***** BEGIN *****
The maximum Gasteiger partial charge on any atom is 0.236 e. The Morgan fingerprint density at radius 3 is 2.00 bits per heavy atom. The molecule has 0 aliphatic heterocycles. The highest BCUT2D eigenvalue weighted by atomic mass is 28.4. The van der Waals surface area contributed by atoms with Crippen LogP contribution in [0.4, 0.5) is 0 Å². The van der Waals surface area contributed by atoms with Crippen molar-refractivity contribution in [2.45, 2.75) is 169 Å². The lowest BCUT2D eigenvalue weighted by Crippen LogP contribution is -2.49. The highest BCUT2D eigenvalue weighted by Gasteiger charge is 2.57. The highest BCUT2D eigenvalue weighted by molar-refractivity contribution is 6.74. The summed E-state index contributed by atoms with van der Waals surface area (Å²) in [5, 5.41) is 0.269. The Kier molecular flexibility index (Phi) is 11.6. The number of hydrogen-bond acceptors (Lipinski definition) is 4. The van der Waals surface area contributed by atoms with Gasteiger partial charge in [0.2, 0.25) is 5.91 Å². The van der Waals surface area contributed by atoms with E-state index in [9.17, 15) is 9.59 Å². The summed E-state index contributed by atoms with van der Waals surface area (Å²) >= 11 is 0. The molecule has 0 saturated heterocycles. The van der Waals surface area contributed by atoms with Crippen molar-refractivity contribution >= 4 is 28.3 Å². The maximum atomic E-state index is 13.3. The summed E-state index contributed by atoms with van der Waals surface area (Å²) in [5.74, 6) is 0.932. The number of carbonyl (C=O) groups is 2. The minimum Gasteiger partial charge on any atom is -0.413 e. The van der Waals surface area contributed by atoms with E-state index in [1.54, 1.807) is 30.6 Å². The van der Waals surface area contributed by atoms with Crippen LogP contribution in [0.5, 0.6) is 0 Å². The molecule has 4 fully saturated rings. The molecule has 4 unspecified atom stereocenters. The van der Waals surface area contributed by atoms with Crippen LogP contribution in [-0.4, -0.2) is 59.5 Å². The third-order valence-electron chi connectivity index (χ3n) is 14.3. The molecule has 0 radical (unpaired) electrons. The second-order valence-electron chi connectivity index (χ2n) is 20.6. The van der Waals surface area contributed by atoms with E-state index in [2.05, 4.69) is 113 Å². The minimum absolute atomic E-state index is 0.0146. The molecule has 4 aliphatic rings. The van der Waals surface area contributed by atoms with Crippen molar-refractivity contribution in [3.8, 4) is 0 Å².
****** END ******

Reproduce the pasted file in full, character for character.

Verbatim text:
The maximum Gasteiger partial charge on any atom is 0.236 e. The Morgan fingerprint density at radius 3 is 2.00 bits per heavy atom. The molecule has 0 aliphatic heterocycles. The highest BCUT2D eigenvalue weighted by atomic mass is 28.4. The van der Waals surface area contributed by atoms with Crippen LogP contribution in [0.4, 0.5) is 0 Å². The van der Waals surface area contributed by atoms with Crippen molar-refractivity contribution in [2.45, 2.75) is 169 Å². The lowest BCUT2D eigenvalue weighted by Crippen LogP contribution is -2.49. The highest BCUT2D eigenvalue weighted by Gasteiger charge is 2.57. The highest BCUT2D eigenvalue weighted by molar-refractivity contribution is 6.74. The summed E-state index contributed by atoms with van der Waals surface area (Å²) in [5, 5.41) is 0.269. The Kier molecular flexibility index (Phi) is 11.6. The number of hydrogen-bond acceptors (Lipinski definition) is 4. The van der Waals surface area contributed by atoms with Gasteiger partial charge in [0.2, 0.25) is 5.91 Å². The van der Waals surface area contributed by atoms with E-state index in [9.17, 15) is 9.59 Å². The summed E-state index contributed by atoms with van der Waals surface area (Å²) >= 11 is 0. The molecule has 0 saturated heterocycles. The van der Waals surface area contributed by atoms with Crippen molar-refractivity contribution >= 4 is 28.3 Å². The maximum atomic E-state index is 13.3. The summed E-state index contributed by atoms with van der Waals surface area (Å²) in [5.74, 6) is 0.932. The number of carbonyl (C=O) groups is 2. The minimum Gasteiger partial charge on any atom is -0.413 e. The van der Waals surface area contributed by atoms with E-state index in [1.54, 1.807) is 30.6 Å². The van der Waals surface area contributed by atoms with Crippen LogP contribution in [0.5, 0.6) is 0 Å². The molecule has 4 fully saturated rings. The molecule has 4 unspecified atom stereocenters. The van der Waals surface area contributed by atoms with Crippen LogP contribution in [-0.4, -0.2) is 59.5 Å². The third-order valence-electron chi connectivity index (χ3n) is 14.3. The molecule has 0 radical (unpaired) electrons. The second-order valence-electron chi connectivity index (χ2n) is 20.6. The van der Waals surface area contributed by atoms with E-state index in [2.05, 4.69) is 113 Å². The minimum absolute atomic E-state index is 0.0146. The molecule has 4 aliphatic rings. The van der Waals surface area contributed by atoms with Crippen molar-refractivity contribution in [3.8, 4) is 0 Å².